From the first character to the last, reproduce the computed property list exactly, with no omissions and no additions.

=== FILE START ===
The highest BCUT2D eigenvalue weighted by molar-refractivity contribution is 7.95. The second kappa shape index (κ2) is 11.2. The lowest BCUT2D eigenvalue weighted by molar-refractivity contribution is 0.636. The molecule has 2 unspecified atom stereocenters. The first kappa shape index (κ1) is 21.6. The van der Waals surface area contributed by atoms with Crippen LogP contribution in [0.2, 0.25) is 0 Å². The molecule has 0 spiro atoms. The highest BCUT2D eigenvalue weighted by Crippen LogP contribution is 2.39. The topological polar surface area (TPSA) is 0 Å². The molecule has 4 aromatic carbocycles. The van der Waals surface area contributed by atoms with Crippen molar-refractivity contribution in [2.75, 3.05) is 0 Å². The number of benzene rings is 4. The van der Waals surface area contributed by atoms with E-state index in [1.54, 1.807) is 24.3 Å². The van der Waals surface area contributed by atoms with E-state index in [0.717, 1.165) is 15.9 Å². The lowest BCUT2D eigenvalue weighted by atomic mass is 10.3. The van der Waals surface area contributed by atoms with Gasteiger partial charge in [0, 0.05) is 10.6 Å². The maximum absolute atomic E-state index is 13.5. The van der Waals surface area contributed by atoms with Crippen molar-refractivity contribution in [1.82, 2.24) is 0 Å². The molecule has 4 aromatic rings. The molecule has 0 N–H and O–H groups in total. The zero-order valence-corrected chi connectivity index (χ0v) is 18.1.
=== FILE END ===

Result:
The highest BCUT2D eigenvalue weighted by molar-refractivity contribution is 7.95. The second kappa shape index (κ2) is 11.2. The lowest BCUT2D eigenvalue weighted by molar-refractivity contribution is 0.636. The molecule has 2 unspecified atom stereocenters. The first kappa shape index (κ1) is 21.6. The van der Waals surface area contributed by atoms with Crippen LogP contribution in [0.2, 0.25) is 0 Å². The molecule has 0 spiro atoms. The highest BCUT2D eigenvalue weighted by Crippen LogP contribution is 2.39. The topological polar surface area (TPSA) is 0 Å². The molecule has 4 aromatic carbocycles. The van der Waals surface area contributed by atoms with Crippen molar-refractivity contribution in [2.75, 3.05) is 0 Å². The number of benzene rings is 4. The van der Waals surface area contributed by atoms with E-state index in [1.54, 1.807) is 24.3 Å². The van der Waals surface area contributed by atoms with E-state index in [0.717, 1.165) is 15.9 Å². The lowest BCUT2D eigenvalue weighted by atomic mass is 10.3. The van der Waals surface area contributed by atoms with Gasteiger partial charge in [0, 0.05) is 10.6 Å². The maximum absolute atomic E-state index is 13.5. The van der Waals surface area contributed by atoms with Crippen molar-refractivity contribution in [1.82, 2.24) is 0 Å². The molecule has 4 aromatic rings. The molecule has 0 N–H and O–H groups in total. The zero-order valence-corrected chi connectivity index (χ0v) is 18.1.